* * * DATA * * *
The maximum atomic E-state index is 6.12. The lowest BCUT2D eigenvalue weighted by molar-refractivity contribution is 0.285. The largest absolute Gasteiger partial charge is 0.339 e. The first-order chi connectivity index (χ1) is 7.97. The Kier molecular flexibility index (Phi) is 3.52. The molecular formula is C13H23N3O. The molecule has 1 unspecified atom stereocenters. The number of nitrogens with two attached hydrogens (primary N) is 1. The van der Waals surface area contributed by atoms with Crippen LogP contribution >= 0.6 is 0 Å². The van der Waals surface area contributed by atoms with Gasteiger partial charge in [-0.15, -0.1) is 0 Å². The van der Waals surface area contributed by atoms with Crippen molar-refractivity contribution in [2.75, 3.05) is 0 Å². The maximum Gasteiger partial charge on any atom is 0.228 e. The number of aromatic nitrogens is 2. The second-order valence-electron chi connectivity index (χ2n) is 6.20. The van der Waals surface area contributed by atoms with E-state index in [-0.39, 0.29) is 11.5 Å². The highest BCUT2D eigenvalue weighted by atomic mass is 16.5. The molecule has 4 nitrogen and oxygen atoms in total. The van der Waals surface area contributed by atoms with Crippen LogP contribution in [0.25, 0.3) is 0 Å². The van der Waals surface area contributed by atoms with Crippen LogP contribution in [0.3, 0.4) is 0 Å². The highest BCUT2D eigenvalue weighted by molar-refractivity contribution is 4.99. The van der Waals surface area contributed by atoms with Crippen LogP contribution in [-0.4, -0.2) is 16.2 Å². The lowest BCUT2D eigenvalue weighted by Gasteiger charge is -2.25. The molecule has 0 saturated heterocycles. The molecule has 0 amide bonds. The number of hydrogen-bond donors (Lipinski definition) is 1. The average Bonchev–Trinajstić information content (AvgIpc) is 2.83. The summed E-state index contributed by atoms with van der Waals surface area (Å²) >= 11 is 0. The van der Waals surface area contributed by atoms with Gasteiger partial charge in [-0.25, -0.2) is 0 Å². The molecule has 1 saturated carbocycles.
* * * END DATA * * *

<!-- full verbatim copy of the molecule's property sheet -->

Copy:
The maximum atomic E-state index is 6.12. The lowest BCUT2D eigenvalue weighted by molar-refractivity contribution is 0.285. The largest absolute Gasteiger partial charge is 0.339 e. The first-order chi connectivity index (χ1) is 7.97. The Kier molecular flexibility index (Phi) is 3.52. The molecular formula is C13H23N3O. The molecule has 1 unspecified atom stereocenters. The number of nitrogens with two attached hydrogens (primary N) is 1. The van der Waals surface area contributed by atoms with Crippen LogP contribution >= 0.6 is 0 Å². The van der Waals surface area contributed by atoms with Gasteiger partial charge in [-0.15, -0.1) is 0 Å². The van der Waals surface area contributed by atoms with Crippen molar-refractivity contribution in [2.75, 3.05) is 0 Å². The maximum Gasteiger partial charge on any atom is 0.228 e. The number of aromatic nitrogens is 2. The second-order valence-electron chi connectivity index (χ2n) is 6.20. The van der Waals surface area contributed by atoms with E-state index in [-0.39, 0.29) is 11.5 Å². The highest BCUT2D eigenvalue weighted by atomic mass is 16.5. The molecule has 4 nitrogen and oxygen atoms in total. The van der Waals surface area contributed by atoms with Crippen LogP contribution in [0.25, 0.3) is 0 Å². The van der Waals surface area contributed by atoms with Crippen LogP contribution in [0.3, 0.4) is 0 Å². The highest BCUT2D eigenvalue weighted by molar-refractivity contribution is 4.99. The van der Waals surface area contributed by atoms with Crippen LogP contribution in [-0.4, -0.2) is 16.2 Å². The lowest BCUT2D eigenvalue weighted by Gasteiger charge is -2.25. The molecule has 0 saturated heterocycles. The molecule has 0 amide bonds. The number of hydrogen-bond donors (Lipinski definition) is 1. The average Bonchev–Trinajstić information content (AvgIpc) is 2.83. The summed E-state index contributed by atoms with van der Waals surface area (Å²) >= 11 is 0. The van der Waals surface area contributed by atoms with Gasteiger partial charge in [-0.25, -0.2) is 0 Å². The molecule has 1 saturated carbocycles.